This year marks the 25th Australian Celtic Festival in Glen Innes.
The idea of the festival first came from the original committee as a tool for promoting the Australian Standing Stones.
“This would attract visitors once a year but, by word of mouth, would encourage visitation all year round,” original committee member Raelene Watson said.
Over the years the festival has seen many changes, including the length and content of the event, Ms Watson said.
“Friday afternoon was the official opening, Friday night the tartan ball,” she said.
“Saturday morning was the dawn service, followed by the street parade, then entertainment at the Stones till about 3.30pm.
“Saturday night there was a concert at the Services Club and Sunday morning Celtic church services, national ceremonies at the Stones, and kirking of the tartan heralded the end of the weekend. How much that has changed since 1995.”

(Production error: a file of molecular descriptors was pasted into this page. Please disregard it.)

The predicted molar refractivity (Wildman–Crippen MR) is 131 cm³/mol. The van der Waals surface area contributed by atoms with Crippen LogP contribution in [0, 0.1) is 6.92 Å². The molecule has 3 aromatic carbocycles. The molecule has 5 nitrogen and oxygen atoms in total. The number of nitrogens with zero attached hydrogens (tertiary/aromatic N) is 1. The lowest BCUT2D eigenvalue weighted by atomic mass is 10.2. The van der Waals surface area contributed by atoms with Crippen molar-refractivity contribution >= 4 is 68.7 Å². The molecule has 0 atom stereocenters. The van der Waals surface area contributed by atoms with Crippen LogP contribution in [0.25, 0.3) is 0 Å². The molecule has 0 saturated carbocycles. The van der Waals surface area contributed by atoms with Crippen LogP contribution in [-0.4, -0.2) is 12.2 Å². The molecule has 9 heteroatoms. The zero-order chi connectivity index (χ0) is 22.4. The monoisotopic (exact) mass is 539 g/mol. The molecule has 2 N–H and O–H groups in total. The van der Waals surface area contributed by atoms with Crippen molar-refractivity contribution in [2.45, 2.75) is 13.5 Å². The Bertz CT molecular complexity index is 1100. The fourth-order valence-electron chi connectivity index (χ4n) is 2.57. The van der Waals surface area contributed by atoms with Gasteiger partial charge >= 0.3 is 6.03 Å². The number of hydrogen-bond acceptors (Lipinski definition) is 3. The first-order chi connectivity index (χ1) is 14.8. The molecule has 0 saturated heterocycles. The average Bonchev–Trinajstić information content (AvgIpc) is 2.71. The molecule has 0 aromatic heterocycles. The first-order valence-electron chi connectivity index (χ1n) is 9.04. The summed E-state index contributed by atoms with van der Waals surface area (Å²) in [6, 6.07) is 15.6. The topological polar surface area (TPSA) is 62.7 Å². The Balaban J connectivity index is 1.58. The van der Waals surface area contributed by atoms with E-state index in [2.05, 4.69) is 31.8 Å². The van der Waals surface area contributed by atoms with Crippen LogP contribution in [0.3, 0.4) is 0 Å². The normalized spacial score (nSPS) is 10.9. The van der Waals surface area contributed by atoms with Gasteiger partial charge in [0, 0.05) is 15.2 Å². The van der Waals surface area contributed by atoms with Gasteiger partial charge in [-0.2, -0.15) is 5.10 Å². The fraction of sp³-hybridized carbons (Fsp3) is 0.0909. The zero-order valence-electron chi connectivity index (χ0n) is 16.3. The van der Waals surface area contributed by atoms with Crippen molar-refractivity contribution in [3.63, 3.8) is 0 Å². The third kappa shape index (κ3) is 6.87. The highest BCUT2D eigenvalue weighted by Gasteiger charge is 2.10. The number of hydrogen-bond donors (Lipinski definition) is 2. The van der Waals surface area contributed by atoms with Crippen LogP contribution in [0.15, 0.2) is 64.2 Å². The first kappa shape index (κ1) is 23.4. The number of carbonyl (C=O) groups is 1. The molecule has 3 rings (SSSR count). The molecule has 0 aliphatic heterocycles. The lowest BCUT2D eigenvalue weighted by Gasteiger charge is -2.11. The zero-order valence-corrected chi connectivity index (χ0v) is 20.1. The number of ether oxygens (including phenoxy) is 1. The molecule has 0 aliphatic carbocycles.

In 1996, Wendy Fahey and Jack Ritchie put in an application for three new events. One, at the suggestion of John Turner, was the sheep dog trials. Another by Desmond Fitzgerald was the strongman event, and with Jo Duck, a Celtic art day.
“We were successful in this grant, and we still have the sheep dog trials and strongman event still running,” Ms Watson said.
“This also gave us new funding for promotions and the event began to draw more crowds. Another event was the tug-of-war with Malcolm Kerr being the main organiser. We had a couple of state and national titles held here.”
While many of the original committee are now gone, the Australian Standing Stones Management Board has the Rock of Remembrance for those who had served for 10 years. This year, Mr Frank Mitchell will be recognised for his efforts with the building on the site. The Services Club has also acknowledged the hard work of the pioneers, with the Celtic Roll of Honour in the club’s foyer.
“Without the foresight by these people there would be no festival for Glen Innes to be proud of,” Ms Watson said.